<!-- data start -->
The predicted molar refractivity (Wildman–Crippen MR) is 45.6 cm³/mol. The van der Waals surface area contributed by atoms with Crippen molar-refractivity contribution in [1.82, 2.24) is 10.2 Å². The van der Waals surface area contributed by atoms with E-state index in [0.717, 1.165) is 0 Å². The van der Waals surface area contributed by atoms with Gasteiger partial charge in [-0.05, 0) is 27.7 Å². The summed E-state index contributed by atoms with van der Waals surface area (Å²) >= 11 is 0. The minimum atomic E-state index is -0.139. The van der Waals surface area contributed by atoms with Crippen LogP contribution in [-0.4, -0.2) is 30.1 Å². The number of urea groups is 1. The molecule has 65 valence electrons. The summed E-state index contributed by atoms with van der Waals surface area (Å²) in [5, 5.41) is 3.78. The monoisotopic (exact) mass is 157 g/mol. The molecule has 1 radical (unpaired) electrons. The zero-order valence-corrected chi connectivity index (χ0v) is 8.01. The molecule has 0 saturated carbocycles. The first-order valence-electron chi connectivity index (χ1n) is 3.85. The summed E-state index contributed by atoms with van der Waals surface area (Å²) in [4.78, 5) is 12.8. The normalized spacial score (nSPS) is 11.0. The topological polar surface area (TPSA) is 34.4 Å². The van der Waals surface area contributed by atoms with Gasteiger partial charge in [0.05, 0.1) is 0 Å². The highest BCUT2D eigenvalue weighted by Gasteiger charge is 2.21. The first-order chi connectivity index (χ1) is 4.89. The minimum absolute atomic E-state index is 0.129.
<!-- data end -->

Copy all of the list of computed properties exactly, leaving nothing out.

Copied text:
The predicted molar refractivity (Wildman–Crippen MR) is 45.6 cm³/mol. The van der Waals surface area contributed by atoms with Crippen molar-refractivity contribution in [1.82, 2.24) is 10.2 Å². The van der Waals surface area contributed by atoms with E-state index in [0.717, 1.165) is 0 Å². The van der Waals surface area contributed by atoms with Gasteiger partial charge in [-0.05, 0) is 27.7 Å². The summed E-state index contributed by atoms with van der Waals surface area (Å²) >= 11 is 0. The minimum atomic E-state index is -0.139. The van der Waals surface area contributed by atoms with Crippen LogP contribution in [-0.4, -0.2) is 30.1 Å². The number of urea groups is 1. The molecule has 65 valence electrons. The summed E-state index contributed by atoms with van der Waals surface area (Å²) in [5, 5.41) is 3.78. The monoisotopic (exact) mass is 157 g/mol. The molecule has 1 radical (unpaired) electrons. The zero-order valence-corrected chi connectivity index (χ0v) is 8.01. The molecule has 0 saturated carbocycles. The first-order valence-electron chi connectivity index (χ1n) is 3.85. The summed E-state index contributed by atoms with van der Waals surface area (Å²) in [4.78, 5) is 12.8. The normalized spacial score (nSPS) is 11.0. The topological polar surface area (TPSA) is 34.4 Å². The van der Waals surface area contributed by atoms with Gasteiger partial charge in [0.05, 0.1) is 0 Å². The highest BCUT2D eigenvalue weighted by Gasteiger charge is 2.21. The first-order chi connectivity index (χ1) is 4.89. The minimum absolute atomic E-state index is 0.129.